Institute Researchers Co-Author Landmark Report on Melanoma

December 22, 2015

Dave S.B. Hoon, PhD, and Sharon Huang, PhD, are among the authors of a paper published online in June in the prestigious science journal Cell, that presents a dramatically different way to understand, classify and potentially treat melanoma skin cancer. The paper is the work of The Cancer Genome Atlas Research Network, a multi-center project supported by the National Institutes of Health to better understand the molecular basis of cancer.

The researchers who participate in the network, which includes Dr. Hoon and Dr. Huang, are the leading thinkers in the field and are charged with contributing research to answer key questions in cancer molecular medicine. Dr. Hoon is the director of molecular oncology, chief of scientific intelligence and director of the genomics sequencing center at the John Wayne Cancer Institute. Dr. Huang is an assistant professor of molecular oncology.

“This is an ongoing collaboration involving groups around the country and world,” Dr. Hoon says. “Our approach is not to work in a silo but to work with cooperative groups. You share data and resources and expertise. That allows us to better answer questions about melanoma. It takes advantage of an individual center’s skills.”

“The findings in the two Cell publications will also allow us to identify new, potential therapeutics. Eventually patients should benefit from these landmark studies.” – Dr. Dave S.B. Hoon

The paper proposes a revised way of thinking about cutaneous melanoma. Instead of looking at melanoma as a single disease with a standard treatment, The Cancer Genome Atlas researchers found evidence that the disease has multiple genetic subtypes based on the most prevalent significantly mutated genes: BRAF, NRAS, NF1 and triple-wild-type.

The research should help clinicians determine which tumors are more aggressive, which are more likely to respond to certain treatments, and help establish biomarkers for genes and other factors that could predict disease progression.

“The study gives us a comprehensive analysis of the landscape of melanoma mutations,” Dr. Hoon says. “It allows us to understand how melanomas arise and progress, the different molecular changes that are ongoing and the frequency of those mutations in the population.”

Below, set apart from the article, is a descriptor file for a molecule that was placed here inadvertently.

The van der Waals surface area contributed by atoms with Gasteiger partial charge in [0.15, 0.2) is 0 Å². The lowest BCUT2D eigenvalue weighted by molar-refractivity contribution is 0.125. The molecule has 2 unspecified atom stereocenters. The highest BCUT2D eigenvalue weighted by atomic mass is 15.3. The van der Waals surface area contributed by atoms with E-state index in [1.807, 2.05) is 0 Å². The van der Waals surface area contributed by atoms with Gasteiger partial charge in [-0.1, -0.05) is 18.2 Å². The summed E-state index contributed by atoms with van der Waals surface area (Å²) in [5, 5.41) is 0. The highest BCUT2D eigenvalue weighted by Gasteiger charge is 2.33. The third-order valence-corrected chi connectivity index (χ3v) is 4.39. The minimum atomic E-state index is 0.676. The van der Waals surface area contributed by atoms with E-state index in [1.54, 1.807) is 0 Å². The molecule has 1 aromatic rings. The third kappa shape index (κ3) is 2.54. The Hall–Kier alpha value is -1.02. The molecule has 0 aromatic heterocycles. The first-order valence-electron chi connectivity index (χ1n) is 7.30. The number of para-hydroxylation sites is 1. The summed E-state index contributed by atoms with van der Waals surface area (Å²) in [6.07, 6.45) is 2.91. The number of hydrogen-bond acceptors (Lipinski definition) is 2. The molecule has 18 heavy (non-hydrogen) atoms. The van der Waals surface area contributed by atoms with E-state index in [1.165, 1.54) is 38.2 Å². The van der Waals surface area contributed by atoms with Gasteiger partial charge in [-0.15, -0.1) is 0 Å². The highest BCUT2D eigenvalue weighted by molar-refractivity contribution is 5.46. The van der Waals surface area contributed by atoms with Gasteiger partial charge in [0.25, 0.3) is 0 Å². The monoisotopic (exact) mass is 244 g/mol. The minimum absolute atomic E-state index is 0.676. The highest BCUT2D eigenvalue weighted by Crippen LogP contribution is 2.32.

This study is a validation of an earlier benchmark study of melanoma mutations that Dr. Hoon coauthored in the journal Cell. “The Institute is honored to participate on these two historical and benchmark studies that will be referenced for years to come,” he says. “The data generated from both studies is enormous.”

The research moves the field in the direction of personalized, precision treatment for melanoma.

“It gives you the option: If you have this melanoma mutation, you can get drug ‘X,’” Dr. Hoon explains. “It will also allow us to identify in the future why patients with specific patterns of genomic changes progress more than others and respond to treatment. The findings in the two Cell publications will also allow us to identify new, potential therapeutics. Eventually patients should benefit from these landmark studies.”

There are already two approved drugs targeted for specific genetic mutations. But more work is needed to create drugs that target other genomic aberrations.

“We’re moving faster to classify molecular subtypes,” he says. “Our group has been using the data to develop new prognostic assays for predicting melanoma progression to the brain.”

The new melanoma subtype framework is based on a five-year study of 331 people—the largest-ever integrative analysis of melanoma. Institute researchers used tumor samples stored in the specimen repository to contribute to the analysis.

The Cell paper includes a posthumous acknowledgement of the research of Dr. Morton noting: “This article is dedicated to the memory of Donald L. Morton, MD, a pioneer in melanoma oncology, who passed away on January 10, 2014.”

Since its founding, Institute researchers have been advocates of molecular medicine and continue to pursue this research with the support of donors and grants, Dr. Hoon explains. “The John Wayne Cancer Institute has always been in the forefront of applied cancer molecular genetic assays,” he says.

To learn more about innovative melanoma research, please contact Michael Avila at 310-829-8351 or michael.avila@stjohns.org.